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23 High-Ranking Officials in Biden Administration All Came from the Same Shadowy Firm

President Biden's policy advisers largely come from a shadowy firm called WestExec. Among the 23 high ranking Biden advisers from WestExec (from left to right): U.S. Secretary of State Tony Blinken, a co-founder and managing partner; U.S. Director of National Intelligence Avril Haines, principal; CIA Deputy Director David S. Cohen, principal; U.S. Deputy Attorney General Lisa Monaco, principal; National Cyber Director Chris Inglis, principal; and Assistant U.S. Attorney General, National Security Division, Justice Department Matt Olsen,  principal. PHOTO ILLUSTRATION: Soohee Cho/The Intercept/Getty/AP

By Kyle Becker | 6 July 2021

BECKER NEWS — Many of the highest-ranking members of the Biden administration came from the same shadowy firm. It is a relatively new name among revolving-door power brokers in Washington D.C., which makes it all the more surprising.

Founded in 2017, WestExec describes itself as a “diverse group of senior national security professionals with the most recent experience at the highest levels of the U.S. government. With deep knowledge and networks in the fields of defense, foreign policy, intelligence, cybersecurity, international economics, and strategic communications, our team has worked together around the White House Situation Room table, deliberating and deciding our nation’s foreign and national security policies.”

WestExec Advisors gets its name from “West Executive Avenue,” which the official site says is “the closed street that runs between the West Wing of the White House and the Eisenhower Executive Office Building. It is, quite literally, the road to the Situation Room, and it is the road everyone associated with WestExec Advisors has crossed many times en route to meetings of the highest national security consequence.” […]


Meet the Consulting Firm That’s Staffing the Biden Administration

WestExec represented major corporations throughout the Trump years. Now it’s in the White House.

By Jonathan Guyer and Ryan Grim |  6 July 2021

THE INTERCEPT / THE AMERICAN PROSPECT — From its headquarters just blocks from the White House, a small, high-powered team of former ambassadors, lawyers, and Obama appointees has spent the past few years solving problems for the world’s biggest companies.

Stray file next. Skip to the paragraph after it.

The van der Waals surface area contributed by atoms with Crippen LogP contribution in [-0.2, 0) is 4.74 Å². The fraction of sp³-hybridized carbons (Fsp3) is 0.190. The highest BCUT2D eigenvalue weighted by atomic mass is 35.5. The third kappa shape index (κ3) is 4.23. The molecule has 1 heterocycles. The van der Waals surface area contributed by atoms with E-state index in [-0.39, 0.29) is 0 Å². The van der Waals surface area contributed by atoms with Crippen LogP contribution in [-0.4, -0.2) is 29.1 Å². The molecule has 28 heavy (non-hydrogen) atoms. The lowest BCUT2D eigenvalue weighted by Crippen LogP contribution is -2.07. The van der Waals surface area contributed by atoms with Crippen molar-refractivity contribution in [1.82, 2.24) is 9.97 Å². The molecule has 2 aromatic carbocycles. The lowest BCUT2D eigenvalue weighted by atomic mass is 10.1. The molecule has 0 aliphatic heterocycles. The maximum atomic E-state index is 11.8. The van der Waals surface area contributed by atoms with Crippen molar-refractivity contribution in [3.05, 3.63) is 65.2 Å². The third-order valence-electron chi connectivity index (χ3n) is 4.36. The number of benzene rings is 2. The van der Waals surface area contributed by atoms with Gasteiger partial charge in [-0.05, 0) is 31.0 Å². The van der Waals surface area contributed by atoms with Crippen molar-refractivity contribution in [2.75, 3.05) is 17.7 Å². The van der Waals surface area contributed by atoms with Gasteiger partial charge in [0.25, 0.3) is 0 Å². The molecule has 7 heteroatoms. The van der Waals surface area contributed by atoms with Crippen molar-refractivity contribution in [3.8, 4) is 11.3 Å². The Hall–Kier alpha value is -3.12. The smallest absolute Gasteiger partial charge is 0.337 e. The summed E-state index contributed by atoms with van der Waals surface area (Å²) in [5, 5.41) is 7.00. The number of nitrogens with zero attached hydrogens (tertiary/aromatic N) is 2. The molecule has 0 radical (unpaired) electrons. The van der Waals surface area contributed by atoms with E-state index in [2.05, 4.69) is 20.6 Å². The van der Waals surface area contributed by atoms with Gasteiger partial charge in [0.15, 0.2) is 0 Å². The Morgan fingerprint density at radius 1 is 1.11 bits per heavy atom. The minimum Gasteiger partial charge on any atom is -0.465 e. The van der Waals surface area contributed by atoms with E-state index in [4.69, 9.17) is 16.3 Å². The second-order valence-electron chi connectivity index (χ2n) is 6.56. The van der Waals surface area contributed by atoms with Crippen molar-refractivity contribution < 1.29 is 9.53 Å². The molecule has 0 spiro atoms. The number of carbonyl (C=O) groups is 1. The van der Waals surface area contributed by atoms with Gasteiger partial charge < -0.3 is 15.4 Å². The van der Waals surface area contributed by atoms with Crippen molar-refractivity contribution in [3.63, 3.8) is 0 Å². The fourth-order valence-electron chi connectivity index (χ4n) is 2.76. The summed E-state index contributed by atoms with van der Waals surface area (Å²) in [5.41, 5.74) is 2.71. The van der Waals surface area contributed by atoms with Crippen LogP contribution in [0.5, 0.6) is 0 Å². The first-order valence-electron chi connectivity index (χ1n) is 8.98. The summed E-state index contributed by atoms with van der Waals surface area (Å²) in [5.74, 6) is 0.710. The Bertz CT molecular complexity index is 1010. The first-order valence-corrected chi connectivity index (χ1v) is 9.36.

Less than six months into the Biden administration, more than 15 consultants from the firm WestExec Advisors have fanned out across the White House, its foreign policy apparatus, and its law enforcement institutions. Five, some of whom already have jobs with the administration, have been nominated for high-ranking posts, and four others served on the Biden-Harris transition team. Even by Washington standards, it’s a remarkable march through the revolving door, especially for a firm that only launched in 2017. The pipeline has produced a dominance of WestExec alums throughout the administration, installed in senior roles as influential as director of national intelligence and secretary of state. WestExec clients, meanwhile, have controversial interests in tech and defense that intersect with the policies their former consultants are now in a position to set and execute.

The arrival of each new WestExec adviser at the administration has been met with varying degrees of press coverage — headlines for the secretary of state, blurbs in trade publications for the head of cybersecurity — but the creeping monopolization of foreign policymaking by a single boutique consulting firm has gone largely unnoticed. The insularity of this network of policymakers poses concerns about the potential for groupthink, conflicts of interest, and what can only be called, however oxymoronically, legalized corruption. …

The firm describes one of its chief selling points as its “unparalleled geopolitical risk analysis,” now confirmed by the saturation of its employees in positions of power. WestExec has also succeeded in getting tech startups into defense contracts and helped defense corporations modernize with tech; it worked to help multinational companies break into China. […]

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